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Homeschooling Mom Gone Wild!!!

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Homeschooling Mom Gone Wild!!!

By Linda Dobson


Success lasted 24 hours.

Advertisers’ back-to-school hype begins in the middle of summer and continues relentlessly until a community’s first school bell rings. Those who choose homeschooling  aren’t necessarily immune to the hoopla, as Lynn Foster if Indiana, mom to four-year-old Nicholas and five-month-old Adrian, recently discovered.

“During the summer before our first ‘official’ day of school (homeschooling), I began plotting out a schedule and gathering supplies,” says Lynn. “I went school shopping and bought all of the essentials. Copies were made, pencils sharpened, lessons waited in our makeshift schoolroom, the kitchen. I was ready.”

The first day began with a bang. “We went against our natural tendencies to sleep and arose early,” Lynn says. “We were like soldiers, racing into battle: ‘Grab those play clothes! Brush your teeth! Faster, faster! We’ve got to start school by eight o’clock. Eat your cereal. Don’t get off track!”

Lynn calls herself the captain of a little army in her home, one who cracked the whip and barked out commands. She deemed that first day, which included poring over workbooks for hours, a success.

Homeschooling Mom Gone Wild Not So Good

Success lasted exactly twenty-four hours. “I was in the last trimester of pregnancy and not sleeping well. Before long I was a walking zombie in the early morning, and my son was the same way,” says Lynn. “I decided we could sleep a bit longer and start school a bit later than most people, and this worked well.” She adds, “Only trouble is it left me riddled with guilt.”

No sooner had Lynn and Nicholas adjusted to the new homeschooling schedule than Lynn gave birth to Adrian. She had decided to take off six weeks to recuperate, then jump back into “school.” After all, she reasoned, how could Nicholas stay up to par without her daily drills and all those workbooks?

“God must have been trying to teach me to slow down when He gave us Adrian!” Lynn continues. He slept little and abhorred sitting still. So much for more than five minutes of worksheets!”

Adrian now at five months, the family’s homeschooling looks much different. “Nicholas now learns more through actual life experiences,” explains Lynn. “He learned how to count while helping me microwave dinner on hectic evenings. He learned how to recognize letters by searching for them on billboards during car trips. We read on the couch while I’m nursing the baby. To those who don’t know us well, it may not seem as though we could possibly be homeschooling. It was hard for me to get used to, also! New homeschooling parents should realize that learning takes place in many ways, in different locations, and may not clearly follow a daily schedule. You’ll know if your child is learning or not, so don’t feel guilty if your lifestyle doesn’t fit the mold.”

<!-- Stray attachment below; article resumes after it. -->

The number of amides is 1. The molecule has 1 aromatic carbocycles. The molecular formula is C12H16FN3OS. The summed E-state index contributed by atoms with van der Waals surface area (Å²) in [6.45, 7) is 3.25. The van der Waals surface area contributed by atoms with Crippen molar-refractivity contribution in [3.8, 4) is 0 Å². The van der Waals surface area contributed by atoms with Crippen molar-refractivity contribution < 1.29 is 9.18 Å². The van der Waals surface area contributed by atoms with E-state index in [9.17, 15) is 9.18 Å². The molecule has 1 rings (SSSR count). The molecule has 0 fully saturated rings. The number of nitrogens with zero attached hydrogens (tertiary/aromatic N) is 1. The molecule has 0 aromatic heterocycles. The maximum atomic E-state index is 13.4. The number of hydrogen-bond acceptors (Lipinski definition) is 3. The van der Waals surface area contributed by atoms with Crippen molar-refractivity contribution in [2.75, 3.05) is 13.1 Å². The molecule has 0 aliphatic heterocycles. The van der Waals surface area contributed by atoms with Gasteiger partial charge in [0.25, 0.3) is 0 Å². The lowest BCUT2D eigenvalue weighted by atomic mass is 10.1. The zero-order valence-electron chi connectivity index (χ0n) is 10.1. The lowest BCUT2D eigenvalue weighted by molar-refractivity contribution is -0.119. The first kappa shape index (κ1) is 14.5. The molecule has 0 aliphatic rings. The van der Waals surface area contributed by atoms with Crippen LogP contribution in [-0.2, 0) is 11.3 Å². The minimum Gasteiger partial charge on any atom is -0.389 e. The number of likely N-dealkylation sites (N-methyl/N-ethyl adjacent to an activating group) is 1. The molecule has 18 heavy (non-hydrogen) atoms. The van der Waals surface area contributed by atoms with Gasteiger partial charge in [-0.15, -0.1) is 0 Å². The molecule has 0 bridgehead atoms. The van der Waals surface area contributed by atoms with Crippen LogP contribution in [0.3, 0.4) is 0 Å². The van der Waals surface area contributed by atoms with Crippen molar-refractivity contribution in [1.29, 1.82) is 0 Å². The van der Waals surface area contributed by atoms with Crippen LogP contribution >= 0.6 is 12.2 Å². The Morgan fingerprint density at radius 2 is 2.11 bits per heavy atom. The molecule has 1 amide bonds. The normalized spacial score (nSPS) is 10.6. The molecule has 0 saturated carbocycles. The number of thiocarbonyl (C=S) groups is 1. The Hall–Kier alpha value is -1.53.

Speaking of Homeschooling with Infants and Toddlers…

Families that start homeschooling at the very beginning often include members who are future homeschoolers – infants and toddlers. Infants and toddlers have needs that are immediate, and they have a way of spoiling even the best-laid plans.

Homeschooling: The Early Years and Homeschooling: The Middle Years include tips from experienced homeschooling parents on “inclusion and diversion tactics” for the littlest ones. You’re sure to find ideas you can implement with your own even as you learn to bend homeschooling to make sure the needs of all of your children are met.

With two children four years apart, Susan had a younger child who was easily held, nursed, or asleep when they began their homeschooling journey. As the baby grew into a toddler, “he was restless and curious rather than the sort who would sit quietyly and play while I worked with his big sister,” Susan explains.

To keep everyone happy, Susan developed a temporary “field-trip curriculum.”

“Three or more times each week, we went on a trip somewhere to learn,” says Susan. “It served us well that year, since it entertained my restless curious young one while introducing my older child to lots of new and interesting things. As the baby grew and eventually was able to occupy himself quietly for periods of time, we modified our approach to include more at-home, quiet time together for homeschooling.”

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